Is it OK to tell someone they’re mistaken?

A post on the Gospel Coalition website answers that question wisely:

I remember sitting in one Bible study where the leader compassionately announced, “Not only are there no stupid questions here, there are no wrong answers.” Her goal, of course, was to put women at ease and promote uninhibited discussion. She rightly wanted the women who didn’t know much about the Scriptures to feel comfortable expressing their opinions. However, in the process she jettisoned the objective truth of the Bible. In fact, there are right and wrong interpretations. Group Bible study is a place where we search together for the right interpretations—the truth of the passage. (Keri Folmar)

If everything that everyone says in your Bible study group is greeted with a thoughtful nod and polite approval, your study times are dangerous. In that kind of group false teachers such as those described in 2 Peter 3:16 could introduce their errors and lead people astray. All Bible interpretations are not equally valid and acceptable, and it’s the task of the study leader to make that clear to the group. Sometimes a friendly yet firm correction—together with a clear explanation—is necessary.

We get sidetracked a lot, and we rarely have time for application. Any suggestions?

The Bible is meant to be transformative. In our studies we must reach the point of discussing what impact a Bible passage should have on our lives, while keeping everything to a reasonable time. We simply don’t have the luxury of going off down every intriguing byway and so we’ll need to steer people politely back to the main pathway of the study.

I’m a study leader who’s always busy. I don’t have time for much preparation. Can I show up on the day and trust God to make good things happen?

It’s fair to say that small group Bible studies are often badly led, even when the leader is thoroughly sound theologically and gifted as a Bible teacher. This is probably because it’s easy to avoid a shockingly bad experience, since everyone usually comes to a Bible study with a positive attitude, and they’ll chip in with helpful contributions. We feel confident that we won’t have an embarrassing failure, and so we don’t safeguard the time necessary for proper preparation. But with Bible studies, as with so much else in life, if we fail to prepare we prepare to fail. A study might not feel like a disaster and yet nonetheless fall far short of the burning-heart-producing, eye-opening, joy-kindling experience that it could otherwise have been. Bible studies like that will generally only happen when the leader is “prayed up and prepped up.” Jesus says, “On the day of judgment people will give account for every careless word” (Matthew 12:36), and so how much more will we give account for those potentially life-changing times when we led a group of his beloved people in a Bible study? A good target to aim for is at least two clear hours of prayerful preparation for each study. Why not spend one hour reflecting on the passage, consulting a commentary and scribbling down some rough questions. Come back later (maybe on a different day) and spend a second hour polishing those questions. Time spent prayerfully studying God’s word and preparing questions is time very well spent.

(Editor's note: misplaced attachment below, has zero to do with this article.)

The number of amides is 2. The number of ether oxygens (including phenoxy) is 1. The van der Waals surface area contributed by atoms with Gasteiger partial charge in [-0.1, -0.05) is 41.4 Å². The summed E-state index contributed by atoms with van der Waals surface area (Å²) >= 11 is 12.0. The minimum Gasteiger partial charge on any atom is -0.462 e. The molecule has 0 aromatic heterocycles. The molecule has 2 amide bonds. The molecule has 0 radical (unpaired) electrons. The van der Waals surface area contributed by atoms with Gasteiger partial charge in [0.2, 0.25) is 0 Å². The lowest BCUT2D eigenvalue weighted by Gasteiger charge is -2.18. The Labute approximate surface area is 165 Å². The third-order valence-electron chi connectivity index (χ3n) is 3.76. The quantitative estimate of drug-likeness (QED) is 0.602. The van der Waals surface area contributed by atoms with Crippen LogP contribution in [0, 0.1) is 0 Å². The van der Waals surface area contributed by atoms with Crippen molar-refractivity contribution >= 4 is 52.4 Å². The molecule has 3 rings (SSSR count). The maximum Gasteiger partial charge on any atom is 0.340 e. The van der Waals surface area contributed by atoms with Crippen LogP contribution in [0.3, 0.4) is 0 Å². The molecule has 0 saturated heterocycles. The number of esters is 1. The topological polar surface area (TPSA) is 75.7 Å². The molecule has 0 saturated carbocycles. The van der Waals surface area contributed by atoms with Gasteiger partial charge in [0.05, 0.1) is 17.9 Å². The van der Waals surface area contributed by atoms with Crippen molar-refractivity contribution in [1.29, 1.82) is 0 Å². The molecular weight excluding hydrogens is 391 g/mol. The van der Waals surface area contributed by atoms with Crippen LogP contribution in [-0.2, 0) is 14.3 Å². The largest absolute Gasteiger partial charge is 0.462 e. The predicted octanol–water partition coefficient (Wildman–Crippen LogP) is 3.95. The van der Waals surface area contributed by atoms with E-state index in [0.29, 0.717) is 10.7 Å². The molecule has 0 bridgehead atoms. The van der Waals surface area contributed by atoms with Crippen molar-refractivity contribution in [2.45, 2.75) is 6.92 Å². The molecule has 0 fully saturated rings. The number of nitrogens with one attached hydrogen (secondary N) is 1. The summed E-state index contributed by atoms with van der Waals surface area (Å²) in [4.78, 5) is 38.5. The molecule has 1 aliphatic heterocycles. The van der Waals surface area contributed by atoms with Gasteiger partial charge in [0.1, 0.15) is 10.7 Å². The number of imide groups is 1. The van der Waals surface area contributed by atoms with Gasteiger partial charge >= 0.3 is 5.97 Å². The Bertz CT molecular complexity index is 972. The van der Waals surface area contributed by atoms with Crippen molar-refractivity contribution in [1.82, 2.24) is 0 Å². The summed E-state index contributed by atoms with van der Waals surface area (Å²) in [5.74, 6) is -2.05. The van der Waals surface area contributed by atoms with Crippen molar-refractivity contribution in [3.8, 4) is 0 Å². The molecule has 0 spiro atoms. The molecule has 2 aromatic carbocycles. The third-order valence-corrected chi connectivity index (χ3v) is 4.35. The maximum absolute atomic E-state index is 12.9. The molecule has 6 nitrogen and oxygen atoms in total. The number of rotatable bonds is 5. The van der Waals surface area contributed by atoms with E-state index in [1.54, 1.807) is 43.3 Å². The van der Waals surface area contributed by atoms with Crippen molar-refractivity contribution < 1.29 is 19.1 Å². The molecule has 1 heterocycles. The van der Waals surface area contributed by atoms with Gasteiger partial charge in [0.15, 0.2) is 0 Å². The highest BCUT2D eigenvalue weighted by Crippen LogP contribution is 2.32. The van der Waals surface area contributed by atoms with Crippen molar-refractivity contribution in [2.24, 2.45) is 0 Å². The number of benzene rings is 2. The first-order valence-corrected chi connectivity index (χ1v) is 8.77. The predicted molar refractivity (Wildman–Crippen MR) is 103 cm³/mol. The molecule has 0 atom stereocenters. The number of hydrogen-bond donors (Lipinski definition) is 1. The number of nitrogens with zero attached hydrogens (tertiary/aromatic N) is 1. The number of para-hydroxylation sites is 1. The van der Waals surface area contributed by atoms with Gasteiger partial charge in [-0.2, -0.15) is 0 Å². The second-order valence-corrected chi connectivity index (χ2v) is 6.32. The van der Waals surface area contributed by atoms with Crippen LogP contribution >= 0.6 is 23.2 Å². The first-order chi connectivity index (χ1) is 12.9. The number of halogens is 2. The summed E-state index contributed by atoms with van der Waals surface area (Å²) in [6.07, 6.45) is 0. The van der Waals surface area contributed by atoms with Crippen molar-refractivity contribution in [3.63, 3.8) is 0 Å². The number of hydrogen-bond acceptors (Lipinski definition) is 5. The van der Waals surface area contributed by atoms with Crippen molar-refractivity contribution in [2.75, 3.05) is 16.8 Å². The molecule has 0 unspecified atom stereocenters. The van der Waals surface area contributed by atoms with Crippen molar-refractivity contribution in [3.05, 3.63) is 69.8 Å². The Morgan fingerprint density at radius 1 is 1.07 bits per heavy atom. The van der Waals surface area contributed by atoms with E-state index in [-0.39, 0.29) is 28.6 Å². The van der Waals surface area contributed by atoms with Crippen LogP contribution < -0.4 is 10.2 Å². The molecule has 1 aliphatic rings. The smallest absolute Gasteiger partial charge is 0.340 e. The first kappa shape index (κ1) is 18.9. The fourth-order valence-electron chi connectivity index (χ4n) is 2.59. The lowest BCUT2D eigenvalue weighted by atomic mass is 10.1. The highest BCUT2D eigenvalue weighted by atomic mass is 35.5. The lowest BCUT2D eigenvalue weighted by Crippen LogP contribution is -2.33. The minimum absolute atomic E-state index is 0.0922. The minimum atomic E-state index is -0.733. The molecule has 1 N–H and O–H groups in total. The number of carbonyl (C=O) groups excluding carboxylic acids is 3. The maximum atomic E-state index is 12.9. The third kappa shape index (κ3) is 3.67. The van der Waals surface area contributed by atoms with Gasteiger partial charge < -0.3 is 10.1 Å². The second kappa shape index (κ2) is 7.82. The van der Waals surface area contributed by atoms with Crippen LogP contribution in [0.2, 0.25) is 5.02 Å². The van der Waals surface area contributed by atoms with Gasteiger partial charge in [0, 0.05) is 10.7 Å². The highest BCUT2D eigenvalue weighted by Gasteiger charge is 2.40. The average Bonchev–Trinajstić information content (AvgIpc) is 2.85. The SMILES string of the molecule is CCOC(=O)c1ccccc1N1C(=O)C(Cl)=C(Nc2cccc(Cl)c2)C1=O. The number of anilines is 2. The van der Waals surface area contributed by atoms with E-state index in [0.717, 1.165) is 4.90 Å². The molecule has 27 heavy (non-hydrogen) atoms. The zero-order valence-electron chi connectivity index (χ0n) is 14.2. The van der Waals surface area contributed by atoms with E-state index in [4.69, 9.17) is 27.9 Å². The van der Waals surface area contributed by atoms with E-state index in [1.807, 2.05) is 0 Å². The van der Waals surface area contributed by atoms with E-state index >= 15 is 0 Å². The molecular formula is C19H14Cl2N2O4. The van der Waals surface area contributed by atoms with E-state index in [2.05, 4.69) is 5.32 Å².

Image credit: http://www.bethleheminbaltimore.com

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Who Am I?


“There is, therefore, a great need for discernment in our self-understanding. Who am I? What is my ‘self’? The answer is that I am a Jekyll and Hyde … having both dignity, because I was created and have been re-created in the image of God, and depravity, because I still have a fallen and rebellious nature. I am both noble and ignoble, beautiful and ugly, good and bad, upright and twisted, image and child of God, and yet sometimes yielding obsequious homage to the devil from whose clutches Christ has rescued me. My true self is what I am by creation, which Christ came to redeem, and by calling. My false self is what I am by the Fall, which Christ came to destroy.

“Only when we have discerned which is which within us, shall we know what attitude to adopt towards each. We must be true to our true self and false to our false self. We must be fearless in affirming all that we are by creation, redemption and calling, and ruthless in disowning all that we are by the Fall …

“Standing before the cross we see simultaneously our worth and our unworthiness, since we perceive both the greatness of his love in dying, and the greatness of our sin in causing him to die.”

John Stott, The Cross Of Christ (Leicester: Inter-Varsity, 1989), p. 285.